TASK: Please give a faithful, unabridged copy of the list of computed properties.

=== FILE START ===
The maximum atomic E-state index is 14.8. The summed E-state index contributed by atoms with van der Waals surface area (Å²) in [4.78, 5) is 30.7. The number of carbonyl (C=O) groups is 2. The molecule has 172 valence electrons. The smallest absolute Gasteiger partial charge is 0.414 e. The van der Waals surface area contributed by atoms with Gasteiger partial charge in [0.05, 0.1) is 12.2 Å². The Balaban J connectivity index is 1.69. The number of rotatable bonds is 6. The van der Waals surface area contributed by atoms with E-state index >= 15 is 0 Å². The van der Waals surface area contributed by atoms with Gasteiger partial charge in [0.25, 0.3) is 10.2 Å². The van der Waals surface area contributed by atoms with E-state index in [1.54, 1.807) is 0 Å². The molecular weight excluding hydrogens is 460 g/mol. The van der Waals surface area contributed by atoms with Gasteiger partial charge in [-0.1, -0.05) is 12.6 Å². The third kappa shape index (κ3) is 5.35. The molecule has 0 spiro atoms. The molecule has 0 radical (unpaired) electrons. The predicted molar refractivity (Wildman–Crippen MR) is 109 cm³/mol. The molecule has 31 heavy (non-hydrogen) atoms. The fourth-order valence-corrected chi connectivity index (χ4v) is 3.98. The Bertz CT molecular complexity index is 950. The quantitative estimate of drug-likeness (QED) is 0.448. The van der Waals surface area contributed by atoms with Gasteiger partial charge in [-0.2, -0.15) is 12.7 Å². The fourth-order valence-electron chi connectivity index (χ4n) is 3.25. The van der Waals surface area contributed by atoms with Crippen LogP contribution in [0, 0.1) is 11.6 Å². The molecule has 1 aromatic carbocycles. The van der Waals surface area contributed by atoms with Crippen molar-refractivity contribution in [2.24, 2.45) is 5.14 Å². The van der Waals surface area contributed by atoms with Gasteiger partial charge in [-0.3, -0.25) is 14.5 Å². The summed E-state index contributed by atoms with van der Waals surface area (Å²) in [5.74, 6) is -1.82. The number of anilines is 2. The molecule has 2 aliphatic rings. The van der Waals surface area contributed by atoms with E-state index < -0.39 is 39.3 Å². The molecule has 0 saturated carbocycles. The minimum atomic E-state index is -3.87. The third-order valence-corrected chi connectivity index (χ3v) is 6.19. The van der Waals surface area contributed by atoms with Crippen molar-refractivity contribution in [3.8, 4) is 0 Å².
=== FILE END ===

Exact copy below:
The maximum atomic E-state index is 14.8. The summed E-state index contributed by atoms with van der Waals surface area (Å²) in [4.78, 5) is 30.7. The number of carbonyl (C=O) groups is 2. The molecule has 172 valence electrons. The smallest absolute Gasteiger partial charge is 0.414 e. The van der Waals surface area contributed by atoms with Gasteiger partial charge in [0.05, 0.1) is 12.2 Å². The Balaban J connectivity index is 1.69. The number of rotatable bonds is 6. The van der Waals surface area contributed by atoms with E-state index >= 15 is 0 Å². The van der Waals surface area contributed by atoms with Gasteiger partial charge in [0.25, 0.3) is 10.2 Å². The van der Waals surface area contributed by atoms with E-state index in [1.54, 1.807) is 0 Å². The molecular weight excluding hydrogens is 460 g/mol. The van der Waals surface area contributed by atoms with Gasteiger partial charge in [-0.1, -0.05) is 12.6 Å². The third kappa shape index (κ3) is 5.35. The molecule has 0 spiro atoms. The molecule has 0 radical (unpaired) electrons. The predicted molar refractivity (Wildman–Crippen MR) is 109 cm³/mol. The molecule has 31 heavy (non-hydrogen) atoms. The fourth-order valence-corrected chi connectivity index (χ4v) is 3.98. The Bertz CT molecular complexity index is 950. The quantitative estimate of drug-likeness (QED) is 0.448. The van der Waals surface area contributed by atoms with Gasteiger partial charge in [-0.2, -0.15) is 12.7 Å². The fourth-order valence-electron chi connectivity index (χ4n) is 3.25. The van der Waals surface area contributed by atoms with Crippen LogP contribution in [0, 0.1) is 11.6 Å². The molecule has 1 aromatic carbocycles. The van der Waals surface area contributed by atoms with Crippen molar-refractivity contribution in [2.24, 2.45) is 5.14 Å². The van der Waals surface area contributed by atoms with Gasteiger partial charge in [-0.3, -0.25) is 14.5 Å². The summed E-state index contributed by atoms with van der Waals surface area (Å²) in [5.74, 6) is -1.82. The number of anilines is 2. The molecule has 2 aliphatic rings. The van der Waals surface area contributed by atoms with E-state index < -0.39 is 39.3 Å². The molecule has 0 saturated carbocycles. The minimum atomic E-state index is -3.87. The third-order valence-corrected chi connectivity index (χ3v) is 6.19. The van der Waals surface area contributed by atoms with Crippen molar-refractivity contribution in [3.8, 4) is 0 Å².